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The Benefits of Doing Nothing

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The Benefits of Doing Nothing

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“Many people would be better off if they did less and reflected more.” — Manfred Kets de Vries, INSEAD Distinguished Professor of Leadership Development & Organisational Change

Despite making technological advances to speed up our work, we somehow find ourselves working more—not less. The busy lifestyle may deceptively make us feel productive and accomplished. But research has finally exposed the tolls of avoiding free time: depression, sleep deprivation, relationship breakdown and poor quality of work, to name a few. Doing nothing may sound like a waste of time, but it's one of the secrets to keeping your brain in top shape.

REFERENCES:

The Importance of Doing Nothing
Manfred Kets de Vries, INSEAD Distinguished Professor of Leadership Development & Organisational Change.  (INSEAD Knowledge, 23 June 2014)
http://knowledge.insead.edu/talent-management/the-importance-of-doing-nothing-3422

Doing Nothing and Nothing to Do: The Hidden Value of Empty Time and Boredom
Manfred Kets de Vries. (INSEAD, 2014)
http://sites.insead.edu/facultyresearch/research/doc.cfm?did=54261

Reflection and “Doing Nothing” Are Critical For Productivity
Ray Williams. (Psychology Today, 15 August 2014)
https://www.psychologytoday.com/blog/wired-success/201408/reflection-and-doing-nothing-are-critical-productivity

Are We More Productive When We Have More Time Off?
Jack Zenger and Joseph Folkman. (Harvard Business Review, 17 June 2015)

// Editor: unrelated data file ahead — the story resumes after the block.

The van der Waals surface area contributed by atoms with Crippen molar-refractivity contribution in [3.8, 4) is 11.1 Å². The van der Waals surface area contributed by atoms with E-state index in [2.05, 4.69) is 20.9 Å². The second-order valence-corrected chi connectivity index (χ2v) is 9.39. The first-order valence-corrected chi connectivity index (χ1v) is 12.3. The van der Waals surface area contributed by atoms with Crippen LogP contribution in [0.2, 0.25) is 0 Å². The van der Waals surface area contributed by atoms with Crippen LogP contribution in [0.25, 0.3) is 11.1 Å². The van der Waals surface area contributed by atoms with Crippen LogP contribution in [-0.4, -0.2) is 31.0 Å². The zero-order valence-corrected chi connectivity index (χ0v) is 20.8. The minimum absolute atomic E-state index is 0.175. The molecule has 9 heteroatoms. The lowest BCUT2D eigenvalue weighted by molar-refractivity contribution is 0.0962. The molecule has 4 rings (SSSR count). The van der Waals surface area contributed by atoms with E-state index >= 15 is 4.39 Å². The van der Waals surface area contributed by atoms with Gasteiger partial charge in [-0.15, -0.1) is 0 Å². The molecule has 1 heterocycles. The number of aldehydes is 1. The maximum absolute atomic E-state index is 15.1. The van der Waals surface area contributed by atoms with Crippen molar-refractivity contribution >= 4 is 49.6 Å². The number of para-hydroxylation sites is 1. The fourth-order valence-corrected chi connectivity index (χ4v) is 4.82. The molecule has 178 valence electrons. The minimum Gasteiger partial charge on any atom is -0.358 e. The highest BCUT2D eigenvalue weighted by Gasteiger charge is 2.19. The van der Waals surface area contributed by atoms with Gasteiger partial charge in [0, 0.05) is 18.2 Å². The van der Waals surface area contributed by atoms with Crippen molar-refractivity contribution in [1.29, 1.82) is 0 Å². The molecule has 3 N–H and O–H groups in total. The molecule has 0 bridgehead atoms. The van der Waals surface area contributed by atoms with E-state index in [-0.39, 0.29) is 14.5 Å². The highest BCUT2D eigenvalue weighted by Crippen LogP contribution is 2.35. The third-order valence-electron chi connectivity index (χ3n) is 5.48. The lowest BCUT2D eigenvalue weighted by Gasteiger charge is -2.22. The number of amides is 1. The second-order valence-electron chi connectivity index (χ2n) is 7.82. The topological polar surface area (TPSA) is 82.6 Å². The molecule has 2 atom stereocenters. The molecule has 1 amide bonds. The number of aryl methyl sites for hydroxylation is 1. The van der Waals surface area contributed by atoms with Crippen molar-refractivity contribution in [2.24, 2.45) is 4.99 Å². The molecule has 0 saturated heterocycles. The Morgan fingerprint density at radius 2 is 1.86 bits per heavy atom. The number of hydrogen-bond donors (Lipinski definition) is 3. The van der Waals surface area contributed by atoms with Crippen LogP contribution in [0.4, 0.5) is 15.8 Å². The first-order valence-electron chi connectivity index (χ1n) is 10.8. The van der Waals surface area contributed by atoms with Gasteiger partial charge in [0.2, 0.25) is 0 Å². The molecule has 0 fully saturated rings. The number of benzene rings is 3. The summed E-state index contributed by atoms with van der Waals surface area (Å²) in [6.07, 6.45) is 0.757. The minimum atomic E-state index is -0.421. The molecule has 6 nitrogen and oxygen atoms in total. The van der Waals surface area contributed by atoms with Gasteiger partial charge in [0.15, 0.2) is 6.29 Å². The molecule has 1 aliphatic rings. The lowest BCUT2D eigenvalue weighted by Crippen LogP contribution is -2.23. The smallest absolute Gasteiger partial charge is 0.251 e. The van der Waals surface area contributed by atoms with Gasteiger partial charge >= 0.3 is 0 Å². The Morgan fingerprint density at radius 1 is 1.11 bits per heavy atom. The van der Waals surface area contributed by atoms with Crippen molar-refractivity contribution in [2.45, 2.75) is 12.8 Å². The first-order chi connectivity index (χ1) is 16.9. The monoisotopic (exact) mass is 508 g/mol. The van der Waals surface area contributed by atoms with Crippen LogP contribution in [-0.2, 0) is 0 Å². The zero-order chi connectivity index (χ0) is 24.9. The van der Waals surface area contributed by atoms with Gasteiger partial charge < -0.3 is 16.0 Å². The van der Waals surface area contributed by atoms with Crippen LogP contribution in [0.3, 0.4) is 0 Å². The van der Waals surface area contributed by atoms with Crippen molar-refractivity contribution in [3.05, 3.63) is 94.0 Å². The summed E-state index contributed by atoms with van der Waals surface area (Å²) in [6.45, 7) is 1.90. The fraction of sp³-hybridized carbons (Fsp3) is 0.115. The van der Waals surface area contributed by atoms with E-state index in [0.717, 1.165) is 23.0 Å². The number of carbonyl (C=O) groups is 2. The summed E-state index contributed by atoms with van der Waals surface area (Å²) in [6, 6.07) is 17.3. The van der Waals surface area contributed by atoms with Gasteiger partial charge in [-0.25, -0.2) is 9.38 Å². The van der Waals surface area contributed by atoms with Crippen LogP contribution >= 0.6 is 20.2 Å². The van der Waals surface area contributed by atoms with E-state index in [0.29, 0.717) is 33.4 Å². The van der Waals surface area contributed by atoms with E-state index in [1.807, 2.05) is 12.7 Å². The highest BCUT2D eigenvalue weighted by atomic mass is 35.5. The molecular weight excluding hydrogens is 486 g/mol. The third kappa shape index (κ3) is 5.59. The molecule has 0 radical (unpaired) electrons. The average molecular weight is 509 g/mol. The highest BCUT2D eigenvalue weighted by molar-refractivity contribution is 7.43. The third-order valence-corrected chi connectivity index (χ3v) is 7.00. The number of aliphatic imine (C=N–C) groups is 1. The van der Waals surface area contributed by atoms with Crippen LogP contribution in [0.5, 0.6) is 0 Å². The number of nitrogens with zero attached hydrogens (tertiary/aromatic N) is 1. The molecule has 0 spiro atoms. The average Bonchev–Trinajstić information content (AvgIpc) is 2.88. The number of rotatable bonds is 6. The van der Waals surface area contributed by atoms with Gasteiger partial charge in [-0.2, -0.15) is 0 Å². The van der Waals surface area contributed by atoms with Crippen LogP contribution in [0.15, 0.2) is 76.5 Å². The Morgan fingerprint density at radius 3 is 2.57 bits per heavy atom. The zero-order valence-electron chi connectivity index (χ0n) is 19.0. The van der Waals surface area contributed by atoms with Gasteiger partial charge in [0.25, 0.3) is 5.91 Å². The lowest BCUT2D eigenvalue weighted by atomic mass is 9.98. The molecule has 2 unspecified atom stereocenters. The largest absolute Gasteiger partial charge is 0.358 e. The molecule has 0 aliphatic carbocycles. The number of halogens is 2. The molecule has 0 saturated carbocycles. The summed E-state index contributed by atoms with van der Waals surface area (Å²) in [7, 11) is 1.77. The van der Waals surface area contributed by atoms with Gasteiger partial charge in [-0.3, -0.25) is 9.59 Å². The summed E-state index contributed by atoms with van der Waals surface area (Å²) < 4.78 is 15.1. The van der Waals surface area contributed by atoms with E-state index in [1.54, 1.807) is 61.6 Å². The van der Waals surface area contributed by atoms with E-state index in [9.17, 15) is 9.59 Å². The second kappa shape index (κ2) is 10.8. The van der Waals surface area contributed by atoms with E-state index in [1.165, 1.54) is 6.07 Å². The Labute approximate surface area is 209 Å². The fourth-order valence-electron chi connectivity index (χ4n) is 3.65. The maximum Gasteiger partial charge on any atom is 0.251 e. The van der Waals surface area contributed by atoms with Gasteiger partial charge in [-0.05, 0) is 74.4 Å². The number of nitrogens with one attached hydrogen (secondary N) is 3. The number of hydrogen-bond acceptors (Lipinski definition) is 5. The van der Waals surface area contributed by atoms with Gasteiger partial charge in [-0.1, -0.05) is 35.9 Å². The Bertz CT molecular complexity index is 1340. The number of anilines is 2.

https://hbr.org/2015/06/are-we-more-productive-when-we-have-more-time-off?

Relax! You’ll Be More Productive.
Tony Schwartz. (The New York Times, 9Feb 2013)
http://www.nytimes.com/2013/02/10/opinion/sunday/relax-youll-be-more-productive.html

Why is everyone so busy?
(The Economist, 20 December 2014)
http://www.economist.com/news/christmas-specials/21636612-time-poverty-problem-partly-perception-and-partly-distribution-why

“Many people would be better off if they did less and reflected more.” — Manfred Kets de Vries, INSEAD Distinguished Professor of Leadership Development & Organisational Change

Despite making technological advances to speed up our work, we somehow find ourselves working more—not less. The busy lifestyle may deceptively make us feel productive and accomplished. But research has finally exposed the tolls of avoiding free time: depression, sleep deprivation, relationship breakdown and poor quality of work, to name a few. Doing nothing may sound like a waste of time, but it's one of the secrets to keeping your brain in top shape.

REFERENCES:

The Importance of Doing Nothing
Manfred Kets de Vries, INSEAD Distinguished Professor of Leadership Development & Organisational Change.  (INSEAD Knowledge, 23 June 2014)
http://knowledge.insead.edu/talent-management/the-importance-of-doing-nothing-3422

Doing Nothing and Nothing to Do: The Hidden Value of Empty Time and Boredom
Manfred Kets de Vries. (INSEAD, 2014)
http://sites.insead.edu/facultyresearch/research/doc.cfm?did=54261

Reflection and “Doing Nothing” Are Critical For Productivity
Ray Williams. (Psychology Today, 15 August 2014)
https://www.psychologytoday.com/blog/wired-success/201408/reflection-and-doing-nothing-are-critical-productivity

Are We More Productive When We Have More Time Off?
Jack Zenger and Joseph Folkman. (Harvard Business Review, 17 June 2015)
https://hbr.org/2015/06/are-we-more-productive-when-we-have-more-time-off?

Relax! You’ll Be More Productive.
Tony Schwartz. (The New York Times, 9Feb 2013)
http://www.nytimes.com/2013/02/10/opinion/sunday/relax-youll-be-more-productive.html

Why is everyone so busy?
(The Economist, 20 December 2014)
http://www.economist.com/news/christmas-specials/21636612-time-poverty-problem-partly-perception-and-partly-distribution-why

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